ObjectiveDigital communication systems are characterized by ever increasing requirements on data rate, spectral efficiency and reliability. Due to the huge advances in very large scale integration (VLSI) we are now able to implement extremely complex digital signal processing algorithms to meet these challenges. As a result the physical layer (PHY) of digital communication systems has become the dominant function in most state-of-the-art system designs. In this course we discuss the major elements of PHY implementations in a rigorous theoretical fashion and present important practical examples to illustrate the application of the theory. In Part I we treat discrete time linear adaptive filters, which are a core component to handle multiuser and intersymbol interference in time-variant channels. Part II is a seminar block, in which the students develop their analytical and experimental (simulation) problem solving skills. After a review of major aspects of wireless communication we discuss, simulate and present the performance of novel cooperative and adaptive multiuser wireless communication systems. As part of this seminar each students has to give a 15 minute presentation and actively attends the presentations of the classmates. In Part III we cover parameter estimation and synchronization. Based on the classical discrete detection and estimation theory we develop maximum likelihood inspired digital algorithms for symbol timing and frequency synchronization.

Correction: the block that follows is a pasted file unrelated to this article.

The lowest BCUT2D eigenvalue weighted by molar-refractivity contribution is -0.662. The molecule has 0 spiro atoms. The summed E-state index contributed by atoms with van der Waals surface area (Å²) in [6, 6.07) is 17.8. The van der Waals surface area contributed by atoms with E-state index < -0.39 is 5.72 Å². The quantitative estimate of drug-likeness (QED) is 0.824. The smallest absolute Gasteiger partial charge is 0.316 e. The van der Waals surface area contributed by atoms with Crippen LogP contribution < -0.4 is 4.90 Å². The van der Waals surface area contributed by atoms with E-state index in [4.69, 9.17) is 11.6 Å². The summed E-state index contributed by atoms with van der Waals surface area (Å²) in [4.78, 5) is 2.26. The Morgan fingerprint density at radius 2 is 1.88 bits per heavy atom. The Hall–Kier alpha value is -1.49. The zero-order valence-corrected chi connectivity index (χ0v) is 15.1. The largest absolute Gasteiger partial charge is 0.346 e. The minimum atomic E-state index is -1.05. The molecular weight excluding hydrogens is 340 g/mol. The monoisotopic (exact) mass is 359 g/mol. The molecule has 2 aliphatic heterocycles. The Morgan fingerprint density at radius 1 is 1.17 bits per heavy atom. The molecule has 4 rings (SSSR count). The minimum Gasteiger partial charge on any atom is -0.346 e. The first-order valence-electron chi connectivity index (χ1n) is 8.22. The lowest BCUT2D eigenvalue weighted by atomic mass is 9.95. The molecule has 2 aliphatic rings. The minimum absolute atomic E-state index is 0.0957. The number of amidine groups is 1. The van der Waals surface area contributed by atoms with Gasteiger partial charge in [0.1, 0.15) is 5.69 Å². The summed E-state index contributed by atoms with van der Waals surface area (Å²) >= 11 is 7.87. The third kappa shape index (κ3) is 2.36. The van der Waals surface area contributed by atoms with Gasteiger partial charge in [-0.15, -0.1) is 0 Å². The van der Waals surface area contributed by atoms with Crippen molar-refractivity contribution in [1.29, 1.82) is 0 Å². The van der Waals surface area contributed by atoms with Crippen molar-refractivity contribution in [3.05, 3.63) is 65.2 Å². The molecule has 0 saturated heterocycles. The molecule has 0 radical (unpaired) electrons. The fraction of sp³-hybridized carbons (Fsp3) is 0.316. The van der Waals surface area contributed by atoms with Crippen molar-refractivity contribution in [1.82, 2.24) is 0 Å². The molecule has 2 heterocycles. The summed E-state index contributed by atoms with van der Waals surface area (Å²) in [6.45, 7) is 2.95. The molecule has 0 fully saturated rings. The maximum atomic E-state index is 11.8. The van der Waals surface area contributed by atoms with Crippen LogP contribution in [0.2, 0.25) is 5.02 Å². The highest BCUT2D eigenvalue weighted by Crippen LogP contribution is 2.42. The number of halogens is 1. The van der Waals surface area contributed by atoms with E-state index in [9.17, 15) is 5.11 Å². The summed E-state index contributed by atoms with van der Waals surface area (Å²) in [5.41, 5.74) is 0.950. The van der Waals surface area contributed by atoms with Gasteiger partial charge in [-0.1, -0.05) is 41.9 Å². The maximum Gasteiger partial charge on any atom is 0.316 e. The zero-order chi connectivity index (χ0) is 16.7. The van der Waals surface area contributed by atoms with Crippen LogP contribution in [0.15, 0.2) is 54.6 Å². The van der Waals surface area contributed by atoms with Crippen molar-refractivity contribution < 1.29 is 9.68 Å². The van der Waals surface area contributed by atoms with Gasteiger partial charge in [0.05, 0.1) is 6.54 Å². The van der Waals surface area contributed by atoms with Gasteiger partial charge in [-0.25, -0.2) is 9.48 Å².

ContentPart I: Linear adaptive filters for digital communication
• Finite impulse response (FIR) filter for temporal and spectral shaping
• Wiener filters
• Method of steepest descent
• Least mean square adaptive filters

Part II: Seminar block on cooperative wireless communication
• review of the basic concepts of wireless communication
• multiuser amplify&forward relaying
• performance evaluation of adaptive A&F relaying schemes and student presentations

Part III: Parameter estimation and synchronization
• Discrete detection theory
• Discrete estimation theory
• Synthesis of synchronization algorithms
• Frequency estimation
• Timing adjustment by interpolation
Lecture notesLecture notes.
Literature[1] Oppenheim, A. V., Schafer, R. W., "Discrete-time signal processing", Prentice-Hall, ISBN 0-13-754920-2.
[2] Haykin, S., "Adaptive filter theory", Prentice-Hall, ISBN 0-13-090126-1.
[3] Van Trees, H. L., "Detection , estimation and modulation theory", John Wiley&Sons, ISBN 0-471-09517-6.